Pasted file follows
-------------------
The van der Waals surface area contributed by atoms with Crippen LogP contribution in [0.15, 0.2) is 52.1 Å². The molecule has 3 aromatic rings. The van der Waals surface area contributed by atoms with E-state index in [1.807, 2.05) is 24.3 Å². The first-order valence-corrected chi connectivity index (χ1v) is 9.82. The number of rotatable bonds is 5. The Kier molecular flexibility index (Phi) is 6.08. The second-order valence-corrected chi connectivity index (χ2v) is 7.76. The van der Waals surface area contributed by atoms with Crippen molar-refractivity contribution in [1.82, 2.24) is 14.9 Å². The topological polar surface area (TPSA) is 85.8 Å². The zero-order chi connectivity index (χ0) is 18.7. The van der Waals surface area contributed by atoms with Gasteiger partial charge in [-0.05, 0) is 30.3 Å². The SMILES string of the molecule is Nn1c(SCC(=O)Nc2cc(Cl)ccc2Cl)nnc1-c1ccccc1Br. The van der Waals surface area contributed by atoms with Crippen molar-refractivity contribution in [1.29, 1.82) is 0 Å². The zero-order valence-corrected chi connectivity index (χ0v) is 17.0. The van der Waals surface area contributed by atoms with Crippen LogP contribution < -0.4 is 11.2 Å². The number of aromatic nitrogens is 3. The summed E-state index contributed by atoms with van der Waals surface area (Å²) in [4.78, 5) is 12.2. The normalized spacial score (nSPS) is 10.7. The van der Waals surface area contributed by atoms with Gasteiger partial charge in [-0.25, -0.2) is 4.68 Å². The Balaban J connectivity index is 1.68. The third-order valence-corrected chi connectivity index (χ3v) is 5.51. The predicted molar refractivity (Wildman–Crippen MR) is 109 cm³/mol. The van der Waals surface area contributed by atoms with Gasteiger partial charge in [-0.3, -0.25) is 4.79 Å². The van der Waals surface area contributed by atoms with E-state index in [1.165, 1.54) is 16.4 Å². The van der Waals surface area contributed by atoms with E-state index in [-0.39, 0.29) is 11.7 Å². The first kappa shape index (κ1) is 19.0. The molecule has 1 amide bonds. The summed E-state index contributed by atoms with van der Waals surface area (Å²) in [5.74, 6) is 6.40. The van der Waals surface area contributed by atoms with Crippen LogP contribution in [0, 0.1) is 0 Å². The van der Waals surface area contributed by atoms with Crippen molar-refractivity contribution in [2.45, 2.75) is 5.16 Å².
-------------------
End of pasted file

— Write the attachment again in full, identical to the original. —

The van der Waals surface area contributed by atoms with Crippen LogP contribution in [0.15, 0.2) is 52.1 Å². The molecule has 3 aromatic rings. The van der Waals surface area contributed by atoms with E-state index in [1.807, 2.05) is 24.3 Å². The first-order valence-corrected chi connectivity index (χ1v) is 9.82. The number of rotatable bonds is 5. The Kier molecular flexibility index (Phi) is 6.08. The second-order valence-corrected chi connectivity index (χ2v) is 7.76. The van der Waals surface area contributed by atoms with Crippen molar-refractivity contribution in [1.82, 2.24) is 14.9 Å². The topological polar surface area (TPSA) is 85.8 Å². The zero-order chi connectivity index (χ0) is 18.7. The van der Waals surface area contributed by atoms with Gasteiger partial charge in [-0.05, 0) is 30.3 Å². The SMILES string of the molecule is Nn1c(SCC(=O)Nc2cc(Cl)ccc2Cl)nnc1-c1ccccc1Br. The van der Waals surface area contributed by atoms with Crippen molar-refractivity contribution in [1.29, 1.82) is 0 Å². The zero-order valence-corrected chi connectivity index (χ0v) is 17.0. The van der Waals surface area contributed by atoms with Crippen LogP contribution < -0.4 is 11.2 Å². The number of aromatic nitrogens is 3. The summed E-state index contributed by atoms with van der Waals surface area (Å²) in [4.78, 5) is 12.2. The normalized spacial score (nSPS) is 10.7. The van der Waals surface area contributed by atoms with Gasteiger partial charge in [-0.25, -0.2) is 4.68 Å². The Balaban J connectivity index is 1.68. The third-order valence-corrected chi connectivity index (χ3v) is 5.51. The predicted molar refractivity (Wildman–Crippen MR) is 109 cm³/mol. The van der Waals surface area contributed by atoms with Gasteiger partial charge in [-0.3, -0.25) is 4.79 Å². The van der Waals surface area contributed by atoms with E-state index in [1.165, 1.54) is 16.4 Å². The van der Waals surface area contributed by atoms with E-state index in [-0.39, 0.29) is 11.7 Å². The first kappa shape index (κ1) is 19.0. The molecule has 1 amide bonds. The summed E-state index contributed by atoms with van der Waals surface area (Å²) in [5.74, 6) is 6.40. The van der Waals surface area contributed by atoms with Crippen LogP contribution in [0, 0.1) is 0 Å². The van der Waals surface area contributed by atoms with Crippen molar-refractivity contribution in [2.45, 2.75) is 5.16 Å².